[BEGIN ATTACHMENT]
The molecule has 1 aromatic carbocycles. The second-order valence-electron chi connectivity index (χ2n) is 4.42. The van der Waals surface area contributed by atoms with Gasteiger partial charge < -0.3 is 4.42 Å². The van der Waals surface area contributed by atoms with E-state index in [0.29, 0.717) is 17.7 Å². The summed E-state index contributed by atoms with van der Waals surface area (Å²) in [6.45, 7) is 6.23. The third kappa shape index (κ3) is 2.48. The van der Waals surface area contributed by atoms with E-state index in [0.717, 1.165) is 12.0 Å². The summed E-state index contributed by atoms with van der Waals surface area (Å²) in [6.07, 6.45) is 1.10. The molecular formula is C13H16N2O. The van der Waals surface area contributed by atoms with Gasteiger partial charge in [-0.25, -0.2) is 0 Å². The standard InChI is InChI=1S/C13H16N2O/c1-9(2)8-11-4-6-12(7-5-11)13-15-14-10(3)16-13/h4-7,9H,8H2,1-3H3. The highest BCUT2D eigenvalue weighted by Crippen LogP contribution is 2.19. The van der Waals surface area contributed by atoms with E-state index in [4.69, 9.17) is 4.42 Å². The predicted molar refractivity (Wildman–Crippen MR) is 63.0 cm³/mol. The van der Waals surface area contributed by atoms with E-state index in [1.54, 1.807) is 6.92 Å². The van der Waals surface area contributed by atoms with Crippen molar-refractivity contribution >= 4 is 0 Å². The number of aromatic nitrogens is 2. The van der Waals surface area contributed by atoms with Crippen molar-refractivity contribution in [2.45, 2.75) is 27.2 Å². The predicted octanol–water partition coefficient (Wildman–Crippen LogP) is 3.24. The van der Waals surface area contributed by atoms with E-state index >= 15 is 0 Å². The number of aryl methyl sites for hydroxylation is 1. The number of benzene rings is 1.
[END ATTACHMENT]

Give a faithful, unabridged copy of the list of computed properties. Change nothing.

The molecule has 1 aromatic carbocycles. The second-order valence-electron chi connectivity index (χ2n) is 4.42. The van der Waals surface area contributed by atoms with Gasteiger partial charge < -0.3 is 4.42 Å². The van der Waals surface area contributed by atoms with E-state index in [0.29, 0.717) is 17.7 Å². The summed E-state index contributed by atoms with van der Waals surface area (Å²) in [6.45, 7) is 6.23. The third kappa shape index (κ3) is 2.48. The van der Waals surface area contributed by atoms with E-state index in [0.717, 1.165) is 12.0 Å². The summed E-state index contributed by atoms with van der Waals surface area (Å²) in [6.07, 6.45) is 1.10. The molecular formula is C13H16N2O. The van der Waals surface area contributed by atoms with Gasteiger partial charge in [-0.25, -0.2) is 0 Å². The standard InChI is InChI=1S/C13H16N2O/c1-9(2)8-11-4-6-12(7-5-11)13-15-14-10(3)16-13/h4-7,9H,8H2,1-3H3. The highest BCUT2D eigenvalue weighted by Crippen LogP contribution is 2.19. The van der Waals surface area contributed by atoms with E-state index in [4.69, 9.17) is 4.42 Å². The predicted molar refractivity (Wildman–Crippen MR) is 63.0 cm³/mol. The van der Waals surface area contributed by atoms with E-state index in [1.54, 1.807) is 6.92 Å². The van der Waals surface area contributed by atoms with Crippen molar-refractivity contribution >= 4 is 0 Å². The number of aromatic nitrogens is 2. The van der Waals surface area contributed by atoms with Crippen molar-refractivity contribution in [2.45, 2.75) is 27.2 Å². The predicted octanol–water partition coefficient (Wildman–Crippen LogP) is 3.24. The van der Waals surface area contributed by atoms with E-state index >= 15 is 0 Å². The number of aryl methyl sites for hydroxylation is 1. The number of benzene rings is 1.